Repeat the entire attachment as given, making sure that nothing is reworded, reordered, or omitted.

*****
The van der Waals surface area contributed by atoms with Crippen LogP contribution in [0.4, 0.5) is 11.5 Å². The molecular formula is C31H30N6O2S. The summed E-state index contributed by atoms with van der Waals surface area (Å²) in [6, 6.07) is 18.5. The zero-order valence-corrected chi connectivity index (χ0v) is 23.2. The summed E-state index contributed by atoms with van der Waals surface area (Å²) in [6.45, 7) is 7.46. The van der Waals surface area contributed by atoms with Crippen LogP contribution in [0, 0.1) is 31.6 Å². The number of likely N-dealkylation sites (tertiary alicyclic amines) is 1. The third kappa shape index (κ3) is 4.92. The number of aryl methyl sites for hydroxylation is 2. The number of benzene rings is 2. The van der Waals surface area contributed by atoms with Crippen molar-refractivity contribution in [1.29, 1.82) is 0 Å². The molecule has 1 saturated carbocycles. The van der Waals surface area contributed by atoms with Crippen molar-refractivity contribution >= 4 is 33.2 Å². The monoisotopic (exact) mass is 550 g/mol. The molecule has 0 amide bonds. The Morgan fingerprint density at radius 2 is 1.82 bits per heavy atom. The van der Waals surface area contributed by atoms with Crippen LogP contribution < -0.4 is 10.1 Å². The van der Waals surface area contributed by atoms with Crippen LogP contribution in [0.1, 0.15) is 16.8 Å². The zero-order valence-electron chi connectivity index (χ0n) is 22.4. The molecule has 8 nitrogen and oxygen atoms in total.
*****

The van der Waals surface area contributed by atoms with Crippen LogP contribution in [0.4, 0.5) is 11.5 Å². The molecular formula is C31H30N6O2S. The summed E-state index contributed by atoms with van der Waals surface area (Å²) in [6, 6.07) is 18.5. The zero-order valence-corrected chi connectivity index (χ0v) is 23.2. The summed E-state index contributed by atoms with van der Waals surface area (Å²) in [6.45, 7) is 7.46. The van der Waals surface area contributed by atoms with Crippen LogP contribution in [0, 0.1) is 31.6 Å². The number of likely N-dealkylation sites (tertiary alicyclic amines) is 1. The third kappa shape index (κ3) is 4.92. The number of aryl methyl sites for hydroxylation is 2. The number of benzene rings is 2. The van der Waals surface area contributed by atoms with Crippen molar-refractivity contribution in [1.29, 1.82) is 0 Å². The molecule has 1 saturated carbocycles. The van der Waals surface area contributed by atoms with Crippen molar-refractivity contribution >= 4 is 33.2 Å². The monoisotopic (exact) mass is 550 g/mol. The molecule has 0 amide bonds. The Morgan fingerprint density at radius 2 is 1.82 bits per heavy atom. The van der Waals surface area contributed by atoms with Crippen LogP contribution < -0.4 is 10.1 Å². The van der Waals surface area contributed by atoms with Crippen LogP contribution in [0.1, 0.15) is 16.8 Å². The zero-order valence-electron chi connectivity index (χ0n) is 22.4. The molecule has 8 nitrogen and oxygen atoms in total.